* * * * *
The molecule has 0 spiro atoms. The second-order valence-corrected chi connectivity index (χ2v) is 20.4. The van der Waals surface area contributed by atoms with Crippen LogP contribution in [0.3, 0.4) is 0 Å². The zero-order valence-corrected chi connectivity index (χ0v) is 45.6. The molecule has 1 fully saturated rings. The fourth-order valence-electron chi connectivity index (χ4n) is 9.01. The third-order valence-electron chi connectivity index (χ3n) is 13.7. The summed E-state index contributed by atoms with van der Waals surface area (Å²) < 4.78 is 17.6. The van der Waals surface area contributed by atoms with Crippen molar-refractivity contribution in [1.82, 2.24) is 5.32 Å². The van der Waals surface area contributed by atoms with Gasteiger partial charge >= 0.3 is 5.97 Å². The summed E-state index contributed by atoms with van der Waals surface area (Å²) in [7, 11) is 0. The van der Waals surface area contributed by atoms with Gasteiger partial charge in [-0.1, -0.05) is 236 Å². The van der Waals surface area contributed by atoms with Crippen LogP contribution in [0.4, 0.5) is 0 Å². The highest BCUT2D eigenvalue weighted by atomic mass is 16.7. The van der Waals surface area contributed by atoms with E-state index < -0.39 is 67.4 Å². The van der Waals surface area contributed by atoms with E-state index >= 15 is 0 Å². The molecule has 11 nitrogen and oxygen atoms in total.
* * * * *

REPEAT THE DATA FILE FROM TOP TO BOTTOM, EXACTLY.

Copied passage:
The molecule has 0 spiro atoms. The second-order valence-corrected chi connectivity index (χ2v) is 20.4. The van der Waals surface area contributed by atoms with Crippen LogP contribution in [0.3, 0.4) is 0 Å². The zero-order valence-corrected chi connectivity index (χ0v) is 45.6. The molecule has 1 fully saturated rings. The fourth-order valence-electron chi connectivity index (χ4n) is 9.01. The third-order valence-electron chi connectivity index (χ3n) is 13.7. The summed E-state index contributed by atoms with van der Waals surface area (Å²) < 4.78 is 17.6. The van der Waals surface area contributed by atoms with Crippen molar-refractivity contribution in [1.82, 2.24) is 5.32 Å². The van der Waals surface area contributed by atoms with Gasteiger partial charge >= 0.3 is 5.97 Å². The summed E-state index contributed by atoms with van der Waals surface area (Å²) in [7, 11) is 0. The van der Waals surface area contributed by atoms with Gasteiger partial charge in [-0.1, -0.05) is 236 Å². The van der Waals surface area contributed by atoms with Crippen LogP contribution in [0.4, 0.5) is 0 Å². The highest BCUT2D eigenvalue weighted by atomic mass is 16.7. The van der Waals surface area contributed by atoms with E-state index < -0.39 is 67.4 Å². The van der Waals surface area contributed by atoms with E-state index >= 15 is 0 Å². The molecule has 11 nitrogen and oxygen atoms in total.